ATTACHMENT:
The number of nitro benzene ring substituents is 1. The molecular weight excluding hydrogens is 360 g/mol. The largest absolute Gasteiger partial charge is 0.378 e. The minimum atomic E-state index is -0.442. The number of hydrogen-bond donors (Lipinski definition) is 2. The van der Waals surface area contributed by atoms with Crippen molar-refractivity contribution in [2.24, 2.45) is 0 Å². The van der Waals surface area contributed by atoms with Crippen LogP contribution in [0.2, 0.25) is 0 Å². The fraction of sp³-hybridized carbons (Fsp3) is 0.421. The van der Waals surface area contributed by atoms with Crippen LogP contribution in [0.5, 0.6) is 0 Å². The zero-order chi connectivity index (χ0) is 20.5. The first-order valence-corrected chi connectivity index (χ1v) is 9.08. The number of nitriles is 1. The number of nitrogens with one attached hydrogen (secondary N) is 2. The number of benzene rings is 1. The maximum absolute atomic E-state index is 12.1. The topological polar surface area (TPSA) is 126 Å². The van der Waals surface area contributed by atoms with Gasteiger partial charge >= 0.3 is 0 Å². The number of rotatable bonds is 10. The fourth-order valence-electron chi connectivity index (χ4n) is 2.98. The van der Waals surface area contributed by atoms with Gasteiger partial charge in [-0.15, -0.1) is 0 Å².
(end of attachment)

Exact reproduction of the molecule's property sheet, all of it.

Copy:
The number of nitro benzene ring substituents is 1. The molecular weight excluding hydrogens is 360 g/mol. The largest absolute Gasteiger partial charge is 0.378 e. The minimum atomic E-state index is -0.442. The number of hydrogen-bond donors (Lipinski definition) is 2. The van der Waals surface area contributed by atoms with Crippen molar-refractivity contribution in [2.24, 2.45) is 0 Å². The van der Waals surface area contributed by atoms with Crippen LogP contribution in [0.2, 0.25) is 0 Å². The fraction of sp³-hybridized carbons (Fsp3) is 0.421. The van der Waals surface area contributed by atoms with Crippen LogP contribution in [0.5, 0.6) is 0 Å². The zero-order chi connectivity index (χ0) is 20.5. The first-order valence-corrected chi connectivity index (χ1v) is 9.08. The number of nitriles is 1. The number of nitrogens with one attached hydrogen (secondary N) is 2. The number of benzene rings is 1. The maximum absolute atomic E-state index is 12.1. The topological polar surface area (TPSA) is 126 Å². The van der Waals surface area contributed by atoms with Gasteiger partial charge >= 0.3 is 0 Å². The number of rotatable bonds is 10. The fourth-order valence-electron chi connectivity index (χ4n) is 2.98. The van der Waals surface area contributed by atoms with Gasteiger partial charge in [-0.15, -0.1) is 0 Å².